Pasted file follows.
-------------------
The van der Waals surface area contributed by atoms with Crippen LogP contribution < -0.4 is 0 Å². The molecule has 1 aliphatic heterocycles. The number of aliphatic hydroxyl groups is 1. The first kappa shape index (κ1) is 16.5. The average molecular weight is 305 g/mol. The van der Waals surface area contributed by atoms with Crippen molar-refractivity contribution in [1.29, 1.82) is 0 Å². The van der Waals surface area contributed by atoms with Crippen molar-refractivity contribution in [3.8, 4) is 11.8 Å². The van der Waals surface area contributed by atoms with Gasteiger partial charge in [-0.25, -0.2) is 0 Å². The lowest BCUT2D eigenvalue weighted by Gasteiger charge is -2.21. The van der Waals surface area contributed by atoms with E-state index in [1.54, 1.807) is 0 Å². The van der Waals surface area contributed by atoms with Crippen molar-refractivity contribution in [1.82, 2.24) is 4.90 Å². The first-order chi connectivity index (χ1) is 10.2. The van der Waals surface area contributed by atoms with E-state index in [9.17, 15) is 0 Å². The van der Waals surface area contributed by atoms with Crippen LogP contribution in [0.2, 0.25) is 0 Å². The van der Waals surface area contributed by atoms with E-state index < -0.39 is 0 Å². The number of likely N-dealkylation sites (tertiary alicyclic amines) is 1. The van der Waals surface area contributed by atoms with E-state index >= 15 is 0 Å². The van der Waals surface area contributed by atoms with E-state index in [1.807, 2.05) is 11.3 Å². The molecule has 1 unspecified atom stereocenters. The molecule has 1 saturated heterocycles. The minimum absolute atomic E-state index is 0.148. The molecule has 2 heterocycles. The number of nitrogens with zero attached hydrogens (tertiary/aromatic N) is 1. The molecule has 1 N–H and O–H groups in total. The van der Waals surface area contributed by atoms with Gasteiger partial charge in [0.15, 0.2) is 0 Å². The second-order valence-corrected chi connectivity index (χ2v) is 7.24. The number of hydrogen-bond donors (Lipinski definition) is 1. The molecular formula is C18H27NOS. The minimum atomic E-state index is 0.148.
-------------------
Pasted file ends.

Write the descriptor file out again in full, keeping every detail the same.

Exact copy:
The van der Waals surface area contributed by atoms with Crippen LogP contribution < -0.4 is 0 Å². The molecule has 1 aliphatic heterocycles. The number of aliphatic hydroxyl groups is 1. The first kappa shape index (κ1) is 16.5. The average molecular weight is 305 g/mol. The van der Waals surface area contributed by atoms with Crippen molar-refractivity contribution in [1.29, 1.82) is 0 Å². The van der Waals surface area contributed by atoms with Crippen molar-refractivity contribution in [3.8, 4) is 11.8 Å². The van der Waals surface area contributed by atoms with Gasteiger partial charge in [-0.25, -0.2) is 0 Å². The lowest BCUT2D eigenvalue weighted by Gasteiger charge is -2.21. The van der Waals surface area contributed by atoms with E-state index in [1.54, 1.807) is 0 Å². The van der Waals surface area contributed by atoms with Crippen molar-refractivity contribution in [1.82, 2.24) is 4.90 Å². The first-order chi connectivity index (χ1) is 10.2. The van der Waals surface area contributed by atoms with E-state index in [9.17, 15) is 0 Å². The van der Waals surface area contributed by atoms with Crippen LogP contribution in [0.2, 0.25) is 0 Å². The van der Waals surface area contributed by atoms with E-state index < -0.39 is 0 Å². The number of likely N-dealkylation sites (tertiary alicyclic amines) is 1. The van der Waals surface area contributed by atoms with E-state index >= 15 is 0 Å². The van der Waals surface area contributed by atoms with E-state index in [1.807, 2.05) is 11.3 Å². The molecule has 1 unspecified atom stereocenters. The molecule has 1 saturated heterocycles. The minimum absolute atomic E-state index is 0.148. The molecule has 2 heterocycles. The number of nitrogens with zero attached hydrogens (tertiary/aromatic N) is 1. The molecule has 1 N–H and O–H groups in total. The van der Waals surface area contributed by atoms with Gasteiger partial charge in [0.15, 0.2) is 0 Å². The second-order valence-corrected chi connectivity index (χ2v) is 7.24. The number of hydrogen-bond donors (Lipinski definition) is 1. The molecular formula is C18H27NOS. The minimum atomic E-state index is 0.148.